Referring now to FIG. 4, there is shown a schematic of the method of the present invention. Product 27, in this case a star, is encoded with a unique identifier which identifies that particular star. It should be understood that the identifier can encompass both the Universal Product Code and a special identifying serial number thereafter. Product 27 is placed in package 28 to which is applied code which is correlateable to or identical to the unique identifier on product 27. The clerk ringing up the sale scans by scanning means 30 in an electronically-readable product identifier on package 29, or the same incorporated on from a tag, label etc., and inserts a credit card 31, license or other personal identifying card into card reader 32. Personal information as well as product identifier information is correlated with one another and such correlated information is stored in data storage unit 33. Periodically such correlated information is sent to central data storage unit 34. Upon finding of an item 35 the item may be provided to authorities 36, who upon consulting data storage unit 34, may determine and contact the last recorded owner 37.

FIG. 5 is a schematic demonstrating a means by which a unique product identifier concealed under the surface of materials comprising a product may be used to identify the perpetrator of a shooting. Bullets 39 are purchased in package 38 to which a unique product identifier 40 has been attached. Bullets 39 comprise shell 46 and slug 41. Slug 41 houses a unique identifier within the slug, such unique identifier correlating with the unique product identifier 40 on the package. Upon need to determine who fired slug 41 the slug is scanned by scanner 43 attached to a scan recording device 44 and/or data processing means 45. Scanning reveals the product identifier which may be correlated with the purchaser of the bullets by the means described above.

Referring now to FIG. 6, there is shown a graphical illustration of computer systems connected by way of a data processing telecommunication network, in this case the Internet. Internet 50 is a network of millions of interconnected computers 47 including systems owned by Internet providers and information systems (e.g. BBS) 58 such as Compuserve or America Online. Individual or corporate users may establish connections to the Internet via any of the many ways known to those of ordinary skill in the art. For example, a user on a home computer 59 may through a modem 61 dial up an Internet Service Provider 58 to connect to a high speed modem 60 which in turn provides a full service connection to the Internet. The user may seek good information from a good provider by connecting to a provider's computer 57 by way of the Internet.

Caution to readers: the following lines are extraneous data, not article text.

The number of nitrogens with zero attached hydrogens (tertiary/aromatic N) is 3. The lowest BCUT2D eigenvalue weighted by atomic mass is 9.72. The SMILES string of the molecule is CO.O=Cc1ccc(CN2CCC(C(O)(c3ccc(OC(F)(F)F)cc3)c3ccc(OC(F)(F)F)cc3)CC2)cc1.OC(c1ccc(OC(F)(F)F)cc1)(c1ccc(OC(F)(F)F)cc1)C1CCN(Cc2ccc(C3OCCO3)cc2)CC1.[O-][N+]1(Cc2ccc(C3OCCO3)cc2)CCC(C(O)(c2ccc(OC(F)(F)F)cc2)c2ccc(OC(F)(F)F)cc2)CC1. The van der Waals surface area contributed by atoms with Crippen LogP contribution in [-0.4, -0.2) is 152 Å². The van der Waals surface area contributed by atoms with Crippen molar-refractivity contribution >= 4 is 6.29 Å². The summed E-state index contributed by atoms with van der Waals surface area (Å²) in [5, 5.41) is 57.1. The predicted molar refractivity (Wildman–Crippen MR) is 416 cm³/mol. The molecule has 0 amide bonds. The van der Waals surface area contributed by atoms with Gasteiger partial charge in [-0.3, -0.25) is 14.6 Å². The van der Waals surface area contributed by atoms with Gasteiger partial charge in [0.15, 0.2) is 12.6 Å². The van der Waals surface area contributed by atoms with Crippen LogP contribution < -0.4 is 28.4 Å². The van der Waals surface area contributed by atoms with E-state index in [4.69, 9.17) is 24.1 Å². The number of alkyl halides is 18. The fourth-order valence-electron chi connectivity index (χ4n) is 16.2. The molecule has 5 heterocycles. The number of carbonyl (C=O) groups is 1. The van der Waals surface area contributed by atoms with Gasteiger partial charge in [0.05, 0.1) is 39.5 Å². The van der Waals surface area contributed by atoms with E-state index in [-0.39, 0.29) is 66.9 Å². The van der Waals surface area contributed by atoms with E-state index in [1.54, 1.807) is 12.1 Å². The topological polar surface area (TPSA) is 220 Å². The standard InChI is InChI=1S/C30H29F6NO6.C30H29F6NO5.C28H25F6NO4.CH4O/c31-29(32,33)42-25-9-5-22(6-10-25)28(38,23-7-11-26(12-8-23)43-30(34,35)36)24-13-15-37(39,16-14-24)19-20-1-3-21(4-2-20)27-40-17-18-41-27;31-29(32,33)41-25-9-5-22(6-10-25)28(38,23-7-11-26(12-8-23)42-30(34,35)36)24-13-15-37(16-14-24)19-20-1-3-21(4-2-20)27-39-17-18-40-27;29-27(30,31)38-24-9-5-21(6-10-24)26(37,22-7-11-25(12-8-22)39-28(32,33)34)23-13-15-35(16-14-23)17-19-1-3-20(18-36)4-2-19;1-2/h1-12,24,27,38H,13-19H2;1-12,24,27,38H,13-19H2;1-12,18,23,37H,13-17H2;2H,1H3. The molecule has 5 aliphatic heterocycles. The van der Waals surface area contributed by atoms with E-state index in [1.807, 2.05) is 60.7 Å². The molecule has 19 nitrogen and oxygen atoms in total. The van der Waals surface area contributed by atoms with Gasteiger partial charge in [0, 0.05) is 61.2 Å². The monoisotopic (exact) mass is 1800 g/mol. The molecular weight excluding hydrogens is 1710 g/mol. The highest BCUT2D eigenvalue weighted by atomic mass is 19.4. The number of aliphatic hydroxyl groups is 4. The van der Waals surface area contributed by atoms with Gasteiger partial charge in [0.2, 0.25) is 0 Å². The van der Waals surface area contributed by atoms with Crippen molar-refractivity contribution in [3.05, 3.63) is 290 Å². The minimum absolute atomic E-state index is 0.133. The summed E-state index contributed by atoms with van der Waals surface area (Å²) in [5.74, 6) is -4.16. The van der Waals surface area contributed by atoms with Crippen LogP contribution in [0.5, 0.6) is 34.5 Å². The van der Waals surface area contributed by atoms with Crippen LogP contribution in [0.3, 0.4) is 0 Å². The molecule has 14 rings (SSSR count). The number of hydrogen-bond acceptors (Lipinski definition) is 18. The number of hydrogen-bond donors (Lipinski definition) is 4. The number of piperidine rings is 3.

In one embodiment of the present invention the user provides a purchaser identifier in the process of ordering a good from the provider. The provider receives other information from the purchaser concerning the type of good (i.e., what product is desired) and quality of good which is being sought. The provider may then query its database 56 of already stored goods to determine if a particular good or group of goods having such qualities is/are already in stock. By previously having correlated the stored goods with the location of the stored goods in database 56, or other database, the provider may then contact by way of the Internet or other telecommunications, the warehouse where the desired good 53 is stored. Contact by the provider may be made directly with warehouse computer 48 which may store more exact information pertaining to the location of the desired good 53 in the warehouse, such as the exact bin where the good is stored in a series of bins 52. Correlation of the desired good 53 with a particular bin 52 may be stored in a relational database by scanning an electronically-readable package identifier on the package associated with the product, or a product information identifier itself, and an electronically-readable identifier associated with the bin in which the good is placed (e.g., placed in inventory). A request for pulling the good, and for shipping the same to the purchaser identified by way of the purchaser identifier, may be transmitted aerially to a site closer to the good in the warehouse, for example, to an automatic inventory pulling device 55 which may pull the product, and which may be responsible for transmitting information about the purchaser downstream to other devices which may process the good for mailing (or the pulling device may be involved itself in the packaging and/or labeling of the good for shipment). The good 49 may be incorporated into a package as a packaged product 53. Packaged product 53 may include a unique package identifier which correlates with a unique product identifier 51 on the good.